I am very proud of myself for setting this new goal and accomplishing it.  Despite all of my training, I had a lot of trouble breathing during the swim and run portions, which worried me and slowed me down quite a bit.  I think it's turning out to be a vocal chord disfunction, but why it just turned up during the race and wouldn't go away is beyond me.  Even with that really bothering my running, I never considered not finishing.  It was a beautiful morning and my lovely SIL walked/ran the last mile or so with me even after finishing her 13.1.

I'm still swimming most days, a 1/2 mile or so and planning to work up to a mile soon.  Next year we might put together some relay teams, or I might do an individual race again.  The fact that this one is fairly low key and unofficial makes it just a good time.

On to the next thing!

Triathlon info:  The sprint triathlon is the shortest;  the one I did included a 1/4 mile swim, a 14.3 mile bike ride, and a 5.5K (3.47 mile) run.  The Olympic distance involved a 0.93 mile swim, 26.04 mile bike ride, and a 10K (6.2 mile) run.  If you want to do more, there's the 1/2 ironman (about 70 total miles) and the full ironman, which seems totally crazy to me at about 2.5 miles of swimming, 112 miles of biking and then a full marathon (26.2 miles).  I'm sure there are ultra- type things if you really want to torture yourself, but that's not my idea of a good time.

Saturday, May 30, 2015

On The Road Again Last Chapter

We left our hotel in West Yellowstone fairly early in the morning.  We didn't have a really long drive, but we could not abide the annoying (Chinese) tourists in the hotel for another minute.  Someone needs to teach these guys how to behave before they go traveling internationally.  Rant over.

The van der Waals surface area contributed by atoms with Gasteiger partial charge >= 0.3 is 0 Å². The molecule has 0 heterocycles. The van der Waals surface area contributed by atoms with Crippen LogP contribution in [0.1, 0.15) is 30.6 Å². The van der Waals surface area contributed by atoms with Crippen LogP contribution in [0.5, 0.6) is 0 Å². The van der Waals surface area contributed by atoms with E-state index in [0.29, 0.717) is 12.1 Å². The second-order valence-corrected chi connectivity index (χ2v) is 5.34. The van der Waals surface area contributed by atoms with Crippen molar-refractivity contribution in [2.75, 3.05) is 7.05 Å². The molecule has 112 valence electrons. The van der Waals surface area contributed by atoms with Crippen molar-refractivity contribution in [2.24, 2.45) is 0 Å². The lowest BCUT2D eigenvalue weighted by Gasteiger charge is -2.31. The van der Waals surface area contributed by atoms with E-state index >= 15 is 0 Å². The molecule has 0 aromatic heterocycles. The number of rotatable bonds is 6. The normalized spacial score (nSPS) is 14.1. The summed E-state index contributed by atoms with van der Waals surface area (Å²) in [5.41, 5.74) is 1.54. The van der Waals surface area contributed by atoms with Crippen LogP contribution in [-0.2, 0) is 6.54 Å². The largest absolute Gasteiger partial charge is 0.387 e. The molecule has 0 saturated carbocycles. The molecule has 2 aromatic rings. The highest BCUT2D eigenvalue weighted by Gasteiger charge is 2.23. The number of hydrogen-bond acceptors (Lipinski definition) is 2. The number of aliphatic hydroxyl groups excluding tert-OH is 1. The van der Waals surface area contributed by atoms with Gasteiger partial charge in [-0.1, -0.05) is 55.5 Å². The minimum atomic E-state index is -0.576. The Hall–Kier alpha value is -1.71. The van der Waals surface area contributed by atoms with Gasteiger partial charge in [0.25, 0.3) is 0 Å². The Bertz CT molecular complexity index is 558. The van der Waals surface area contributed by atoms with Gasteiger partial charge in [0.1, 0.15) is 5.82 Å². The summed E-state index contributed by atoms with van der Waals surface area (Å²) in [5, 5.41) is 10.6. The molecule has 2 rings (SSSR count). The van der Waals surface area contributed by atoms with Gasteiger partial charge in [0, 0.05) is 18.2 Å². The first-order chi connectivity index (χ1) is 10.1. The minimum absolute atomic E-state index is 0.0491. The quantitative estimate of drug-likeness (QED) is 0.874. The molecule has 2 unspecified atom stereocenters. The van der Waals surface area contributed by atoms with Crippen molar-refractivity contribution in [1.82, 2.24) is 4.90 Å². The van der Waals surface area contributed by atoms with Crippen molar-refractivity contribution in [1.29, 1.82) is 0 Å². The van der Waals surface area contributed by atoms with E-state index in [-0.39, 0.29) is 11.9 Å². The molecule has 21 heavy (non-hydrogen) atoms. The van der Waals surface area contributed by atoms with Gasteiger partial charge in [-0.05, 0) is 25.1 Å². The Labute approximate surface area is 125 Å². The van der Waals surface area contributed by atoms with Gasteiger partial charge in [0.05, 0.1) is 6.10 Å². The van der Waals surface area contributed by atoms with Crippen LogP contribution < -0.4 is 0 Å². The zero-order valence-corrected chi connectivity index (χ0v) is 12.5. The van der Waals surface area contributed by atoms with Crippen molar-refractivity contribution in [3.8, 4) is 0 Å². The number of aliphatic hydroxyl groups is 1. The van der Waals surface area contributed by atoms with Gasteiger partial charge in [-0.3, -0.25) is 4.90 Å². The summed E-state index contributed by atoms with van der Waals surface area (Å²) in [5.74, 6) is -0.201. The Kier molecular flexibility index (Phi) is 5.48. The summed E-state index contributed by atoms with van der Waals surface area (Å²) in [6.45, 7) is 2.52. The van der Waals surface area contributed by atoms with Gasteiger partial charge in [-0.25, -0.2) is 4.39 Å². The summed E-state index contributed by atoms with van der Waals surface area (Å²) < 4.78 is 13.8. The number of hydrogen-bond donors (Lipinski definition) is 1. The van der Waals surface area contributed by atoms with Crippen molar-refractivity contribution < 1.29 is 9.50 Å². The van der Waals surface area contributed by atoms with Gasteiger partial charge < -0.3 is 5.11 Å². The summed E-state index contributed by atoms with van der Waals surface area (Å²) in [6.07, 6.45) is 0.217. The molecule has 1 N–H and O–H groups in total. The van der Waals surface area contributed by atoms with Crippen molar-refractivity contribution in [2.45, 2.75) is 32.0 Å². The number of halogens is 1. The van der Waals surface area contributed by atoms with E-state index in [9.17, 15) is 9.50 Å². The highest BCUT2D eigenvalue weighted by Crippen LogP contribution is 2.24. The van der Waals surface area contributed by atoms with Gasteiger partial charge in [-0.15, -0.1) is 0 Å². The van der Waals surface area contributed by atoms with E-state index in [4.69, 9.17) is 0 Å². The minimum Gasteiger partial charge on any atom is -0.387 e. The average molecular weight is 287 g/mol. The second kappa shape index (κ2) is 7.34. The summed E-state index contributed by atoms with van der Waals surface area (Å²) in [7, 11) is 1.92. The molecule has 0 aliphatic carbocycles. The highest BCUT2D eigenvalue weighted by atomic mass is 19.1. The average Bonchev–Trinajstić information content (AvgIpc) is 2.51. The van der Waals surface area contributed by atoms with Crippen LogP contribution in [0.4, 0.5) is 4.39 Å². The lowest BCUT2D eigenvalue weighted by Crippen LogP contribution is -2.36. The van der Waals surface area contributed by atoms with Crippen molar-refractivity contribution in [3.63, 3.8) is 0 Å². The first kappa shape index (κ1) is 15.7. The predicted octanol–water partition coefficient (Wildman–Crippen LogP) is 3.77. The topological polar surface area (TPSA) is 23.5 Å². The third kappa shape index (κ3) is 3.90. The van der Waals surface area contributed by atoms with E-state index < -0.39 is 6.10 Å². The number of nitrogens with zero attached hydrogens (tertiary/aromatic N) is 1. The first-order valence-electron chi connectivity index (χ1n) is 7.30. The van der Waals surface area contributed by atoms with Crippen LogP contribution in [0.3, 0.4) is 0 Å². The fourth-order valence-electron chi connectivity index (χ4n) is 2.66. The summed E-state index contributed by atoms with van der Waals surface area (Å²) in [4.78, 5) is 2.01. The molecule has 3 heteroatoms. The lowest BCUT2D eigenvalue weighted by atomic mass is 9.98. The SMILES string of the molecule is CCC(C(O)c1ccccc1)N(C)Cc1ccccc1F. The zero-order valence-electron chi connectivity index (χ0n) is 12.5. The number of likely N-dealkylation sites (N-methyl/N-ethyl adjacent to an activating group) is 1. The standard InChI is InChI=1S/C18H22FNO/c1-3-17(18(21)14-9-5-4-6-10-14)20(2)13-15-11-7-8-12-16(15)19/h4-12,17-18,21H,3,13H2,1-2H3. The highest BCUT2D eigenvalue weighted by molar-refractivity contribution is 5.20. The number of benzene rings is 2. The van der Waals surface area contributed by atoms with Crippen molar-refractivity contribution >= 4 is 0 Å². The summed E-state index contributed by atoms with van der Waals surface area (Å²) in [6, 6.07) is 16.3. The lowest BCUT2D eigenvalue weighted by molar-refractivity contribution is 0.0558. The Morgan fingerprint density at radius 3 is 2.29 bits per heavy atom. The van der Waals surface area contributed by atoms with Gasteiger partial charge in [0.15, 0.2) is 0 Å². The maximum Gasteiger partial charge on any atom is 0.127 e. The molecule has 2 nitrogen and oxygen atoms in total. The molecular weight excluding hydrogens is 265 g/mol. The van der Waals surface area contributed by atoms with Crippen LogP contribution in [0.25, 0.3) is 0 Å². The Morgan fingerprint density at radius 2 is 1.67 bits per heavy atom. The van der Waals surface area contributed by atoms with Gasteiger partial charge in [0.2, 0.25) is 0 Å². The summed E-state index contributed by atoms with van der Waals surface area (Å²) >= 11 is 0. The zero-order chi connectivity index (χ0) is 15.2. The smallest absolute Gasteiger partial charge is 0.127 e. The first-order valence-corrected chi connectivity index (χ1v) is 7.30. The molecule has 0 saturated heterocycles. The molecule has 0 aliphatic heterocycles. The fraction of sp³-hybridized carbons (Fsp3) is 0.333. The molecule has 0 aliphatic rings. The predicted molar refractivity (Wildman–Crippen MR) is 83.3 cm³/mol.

Anyway, we hit the road for Butte, MT.  Before we had gone too far, we ran across Quake Lake.  This is a lake that was formed due to a massive earthquake/landslide that occurred in 1959.  An entire campground full of people was swept away and the river valley was turned into a lake.  Dead trees protrude up from the water in a ghostly way.  Reminder:  Click photos to enlarge.

The drive was nice; we enjoyed seeing wide open spaces and beautiful mountains as a backdrop.  Now these guys have big yards!

We stopped along the way in Ennis to have breakfast and did a little shopping for some Montana products but pressed on as DH was scheduled for dialysis in Butte in the mid-afternoon.  I have to say that Butte really surprised me.  We had scheduled it as a dialysis stop and I hadn't thought of it as a place that would really be interesting.  I was pleasantly surprised.

While DH was busy, I checked into our B&B, which was very nice, and took a long walk around the neighborhood.  There seemed to be snow-capped mountains on every side.  Lovely to see.

The weather was great for my walk, which was a nice surprise after the rain/snow/sleet we had run into the day before.  We found a nice restaurant for dinner and then went to see a memorial to some miners who had died in a mining disaster.  The memorial was at the top of a hill and was very tasteful.  You could also look over the edge to see the open pit mine that took the place of the shaft that had been there originally.  Learning about the mining history of Butte was fascinating, since we hadn't really been exposed to that industry before.  Seeing the pits that continue to be mined reminded us how lucky we are to live in an environment that isn't dug out and scarred like that.